Union Fear of Democracy

When fighting the War on Terror or any war, there are always the conflicting priorities of individual liberties and the effective execution of the war. It seems that the trimming of the edges of civil liberties during the current conflict has been at best reasonable and at worst fairly minor excursions given the way wars have been executed in the past.

Some Democrats are bent out of shape at the interception of electronic communications between elements of Al Qaeda on foreign soil with Americans in the absence of warrant. The Administration has backed off a probably legal tactic, but what ever civil liberties might have been broached are small compared to World War II when all international communications were subject to warrantless interception.

Others are bothered at to the disposition of detainees at Guantanamo Bay. Are they prisoners of war? If they are, then they can be held to the end of the War on Terror, which may be indefinitely. If they are tried in criminal courts and they are prisoners of war, it violates the Geneva Convention. The issue of illegal combatants is complicated, but perhaps the detainees can best labeled as “pirates” under international law. Whatever one thinks about this issue, its consequences are small compared to thousands of Japanese Americans detained during World War II.

While much press attention and public argument have been devoted to statistically rare and extreme civil liberties questions, glaring civil liberties issues that can effect thousands if not millions are largely ignored. Recently, the Supreme Court has allowed to circumscription of First Amendment in the vicinity of abortion clinics and an expansive view of the states’ right to eminent domain.

Add to this list of assault on civil liberties, the recent law passed by the House of Representatives on a largely party-line vote. The bill is a payback by the Democratic Party for aggressive union support. Under current law, parties can request secret ballots for workers voting to organize a union. The new Democratic bill eliminates the right to a secret ballot, making workers subject to union intimidation. Since it is the unions who are pushing for this provision, it is clear that they are convinced that in many case workers left to the free choice would reject union advances.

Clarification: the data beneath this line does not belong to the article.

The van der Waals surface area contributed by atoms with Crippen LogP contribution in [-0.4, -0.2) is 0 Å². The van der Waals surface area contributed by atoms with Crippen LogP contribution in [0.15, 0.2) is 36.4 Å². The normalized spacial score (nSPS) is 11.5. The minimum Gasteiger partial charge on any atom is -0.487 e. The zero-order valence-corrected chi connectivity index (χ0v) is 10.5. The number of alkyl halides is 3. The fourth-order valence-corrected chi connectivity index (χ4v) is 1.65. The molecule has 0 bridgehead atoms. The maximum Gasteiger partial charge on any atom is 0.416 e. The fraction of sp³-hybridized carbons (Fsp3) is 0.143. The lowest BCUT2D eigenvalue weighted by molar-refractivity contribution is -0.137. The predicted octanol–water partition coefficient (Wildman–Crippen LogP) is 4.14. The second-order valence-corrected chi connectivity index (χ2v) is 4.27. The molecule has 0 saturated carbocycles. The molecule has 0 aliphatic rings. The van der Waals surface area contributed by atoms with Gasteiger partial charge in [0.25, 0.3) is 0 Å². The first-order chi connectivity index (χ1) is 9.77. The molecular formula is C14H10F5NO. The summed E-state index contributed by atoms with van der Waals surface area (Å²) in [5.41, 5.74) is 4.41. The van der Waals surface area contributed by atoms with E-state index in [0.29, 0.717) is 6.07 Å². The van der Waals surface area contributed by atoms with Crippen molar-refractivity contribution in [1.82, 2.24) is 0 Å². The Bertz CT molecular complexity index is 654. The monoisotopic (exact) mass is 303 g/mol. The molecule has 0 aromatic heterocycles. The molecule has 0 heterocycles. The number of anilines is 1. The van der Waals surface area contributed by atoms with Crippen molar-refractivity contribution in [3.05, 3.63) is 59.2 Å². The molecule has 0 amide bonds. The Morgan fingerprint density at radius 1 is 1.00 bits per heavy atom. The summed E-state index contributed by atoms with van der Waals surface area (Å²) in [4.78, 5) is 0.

Unions may be frustrated in their declining membership in the face of a massive switch from a manufacturing to a service-based economy. However, this is not sufficient reason to violate the cherished principle of a secret ballot.

Now labor supporters argue that companies can intimidate workers so the unions need this advantage to counter act company activities. The argument is self-refuting considering that an open ballot would make workers more subject to company intimidation. The whole idea behind the secret ballot was to originally protect workers from company retaliation. As a general rule, whoever wishes to eliminate the secret ballot is the party that hopes to gain by intimidation. It this case, it is the unions.

The bill will likely not survive the Senate, where a filibuster will probably kill the bill before it even comes to a vote. Even if it were to pass the Senate, President Bush would exercise a rare veto. In a sense, this a free vote for Democrats, they can payback unions, without actually being responsible for a bill that undermines democratic (this time certainly with a small “d”) principles. The cynicism makes Democratic protests about civil liberties in other contexts suspect.

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